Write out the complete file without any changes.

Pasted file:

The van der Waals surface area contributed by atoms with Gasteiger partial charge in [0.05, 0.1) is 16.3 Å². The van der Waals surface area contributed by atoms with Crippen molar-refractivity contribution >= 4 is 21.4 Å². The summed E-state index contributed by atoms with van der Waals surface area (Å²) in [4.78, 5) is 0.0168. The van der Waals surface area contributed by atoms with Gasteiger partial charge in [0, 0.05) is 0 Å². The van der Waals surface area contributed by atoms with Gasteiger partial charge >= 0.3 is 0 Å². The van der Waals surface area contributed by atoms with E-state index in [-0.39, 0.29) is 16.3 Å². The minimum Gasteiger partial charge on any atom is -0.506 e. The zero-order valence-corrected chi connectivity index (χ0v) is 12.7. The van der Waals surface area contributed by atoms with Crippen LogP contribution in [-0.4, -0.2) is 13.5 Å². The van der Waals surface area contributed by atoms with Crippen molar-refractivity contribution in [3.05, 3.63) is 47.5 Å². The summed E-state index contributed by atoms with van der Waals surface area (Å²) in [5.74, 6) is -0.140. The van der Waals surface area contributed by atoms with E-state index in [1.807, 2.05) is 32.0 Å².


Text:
The van der Waals surface area contributed by atoms with Gasteiger partial charge in [0.05, 0.1) is 16.3 Å². The van der Waals surface area contributed by atoms with Crippen molar-refractivity contribution >= 4 is 21.4 Å². The summed E-state index contributed by atoms with van der Waals surface area (Å²) in [4.78, 5) is 0.0168. The van der Waals surface area contributed by atoms with Gasteiger partial charge in [0, 0.05) is 0 Å². The van der Waals surface area contributed by atoms with Gasteiger partial charge >= 0.3 is 0 Å². The van der Waals surface area contributed by atoms with E-state index in [-0.39, 0.29) is 16.3 Å². The minimum Gasteiger partial charge on any atom is -0.506 e. The zero-order valence-corrected chi connectivity index (χ0v) is 12.7. The van der Waals surface area contributed by atoms with Crippen LogP contribution in [-0.4, -0.2) is 13.5 Å². The van der Waals surface area contributed by atoms with Crippen molar-refractivity contribution in [3.05, 3.63) is 47.5 Å². The summed E-state index contributed by atoms with van der Waals surface area (Å²) in [5.74, 6) is -0.140. The van der Waals surface area contributed by atoms with E-state index in [1.807, 2.05) is 32.0 Å².